An Ethical Foundation and Imperative for Peace:
Creation of a “Spiritual Continuum”
by Stephen Sideroff, Ph.D. — sideroff at ucla dot edu
Director, Raoul Wallenberg Institute of Ethics
The word “Peace” is mentioned 429 times in the bible; more than any other substantive word. On an intuitive level the state of peace and good will is more desirable than its alternative of either war or ongoing conflict and hostility and should be a goal of enlightened societies. More specifically the state of peace, at any level, is a precondition for growth and development. Fear, danger and conflict channel the use of energy into the process of protection, guarding, and the stress response. While this is necessary for survival, when it is ongoing it becomes destructive.
Almost by definition, the state of peace for a society will generate more constructive energy and result in the greatest good for the largest number of people. We can refer to what happens with an individual organism of any species – including human – when there is ongoing danger or conflict. The more a person activates in a defensive manner, and the more “on guard”, the more energy is wasted through constriction, anger, and reactivity. It’s a process whereby energy is mobilized and used up. This throws a person out of balance, resulting in all systems of the body being stressed – speeding up the aging process, and breakdown. Peace and safety are the necessary ingredients for recuperation, generation, maintenance and growth.
In addition, with fear and danger, there is a reflexive shift to lower centers of the brain; the brain centers that we have in common with mammals and even reptiles. When these lower centers are dominant, as they are during conflict and danger, there is more likelihood of stereotypic and regressive behavior. Thus there is less creativity and less productivity. A visual representation of this is the concept of circling the wagons when under attack. During the pioneering days, when there was danger, forward progress would halt, as the wagons formed a circle for protection. The statement, “as below so above, and as above, so below” is fitting here: what is true for each of us is also true for society.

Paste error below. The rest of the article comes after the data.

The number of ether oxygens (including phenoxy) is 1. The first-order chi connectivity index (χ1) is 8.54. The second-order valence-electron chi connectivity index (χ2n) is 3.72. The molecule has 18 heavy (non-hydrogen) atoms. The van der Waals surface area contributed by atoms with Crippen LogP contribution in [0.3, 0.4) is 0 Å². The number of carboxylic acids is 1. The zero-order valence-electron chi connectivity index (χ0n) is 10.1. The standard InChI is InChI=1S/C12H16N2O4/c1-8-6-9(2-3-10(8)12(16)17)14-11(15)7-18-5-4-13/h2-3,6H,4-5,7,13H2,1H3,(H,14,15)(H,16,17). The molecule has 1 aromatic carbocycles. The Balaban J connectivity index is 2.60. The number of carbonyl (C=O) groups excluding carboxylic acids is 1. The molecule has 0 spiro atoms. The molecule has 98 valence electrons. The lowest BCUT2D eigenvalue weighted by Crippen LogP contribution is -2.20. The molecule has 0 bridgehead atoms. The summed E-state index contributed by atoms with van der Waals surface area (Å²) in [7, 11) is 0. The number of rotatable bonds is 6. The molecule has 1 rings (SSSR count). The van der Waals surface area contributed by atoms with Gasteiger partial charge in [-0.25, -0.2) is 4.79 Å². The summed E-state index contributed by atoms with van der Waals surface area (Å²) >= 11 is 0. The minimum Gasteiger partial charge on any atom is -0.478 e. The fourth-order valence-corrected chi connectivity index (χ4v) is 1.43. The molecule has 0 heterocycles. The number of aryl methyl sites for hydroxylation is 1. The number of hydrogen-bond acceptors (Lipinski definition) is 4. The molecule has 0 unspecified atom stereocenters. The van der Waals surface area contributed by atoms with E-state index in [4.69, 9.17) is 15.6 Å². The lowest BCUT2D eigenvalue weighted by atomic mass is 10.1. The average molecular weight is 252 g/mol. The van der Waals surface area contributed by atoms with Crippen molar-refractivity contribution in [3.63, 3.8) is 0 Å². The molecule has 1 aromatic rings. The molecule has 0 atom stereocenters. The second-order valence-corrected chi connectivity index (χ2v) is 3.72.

Individuals or societies that spend a disproportionate amount of their resources on war and defense draw off valuable energy for endeavors that do not foster the healthy development of a society and ultimately create more suffering. Furthermore, conflict – and a society that fosters conflict – promotes a survival mentality that limits creativity, and problem solving ability while hardening positions. In this state, one is less tolerant, less flexible and societies are more constrictive.
Is war good for the economy?
At election time we commonly hear the phrase: “It’s the economy, stupid”. This refers to the fact that how the economy is faring is more important than any other single issue. Some would say that war and conflict are good engines for our economy. After all, defense funding creates jobs, manufacturing and new technology. However, numerous studies have demonstrated that money going to health, education, transportation or infrastructure creates more jobs than the same amount of dollars going into defense.
Robert Pollin and Heidi Garrett-Peltier, in their review article, “The U.S. Employment Effects of Military and Domestic Spending Priorities” show how dollars spent in war or defense yield fewer jobs than when they are used in other areas. For example, in 1987 Medoff found that defense spending came in next to last in an index that combined job quality with job quantity. He found that spending for education, health care, transportation infrastructure and construction all performed substantially better than military spending.
Similarly, in a study presented by Marion Anderson, Greg Bischak and Michael Oden entitled “Converting the American Economy” they found that the impact of a gradual reduction in military spending, starting with $35 billion in 1990 and reaching $105 billion in 1994, would produce a net gain of 477,000 jobs within the U.S. economy. During the Bush years alone, the military budget increased 66%. Of course when one item in the budget rises so steeply, these funds must come from other sectors of society, such as health, welfare and education.
The human cost
Recent wars have demonstrated the huge toll taken in terms of human life, suffering and destruction. Furthermore, the more recent wars have taken a greater toll on civilian populations. It has been shown that during WWI, 10% of the casualties were civilian, in WWII that jumped to 50%, in the Viet Nam war civilian casualties were 70% of the total and during the recent Iraq war, fully 90% of the casualties were civilian.
We know that in addition to these numbers, there is the cost of ongoing and in many cases lifelong physical and emotional disability resulting from the war, lost production of these casualties and the emotional impact – pain and suffering – on family, friends and the community. Emotional trauma produces brain and behavior effects that last a life time. We can say that war and its consequences create trauma and a societal wound that take generations to heal.
Survival of the Fittest versus The Golden Rule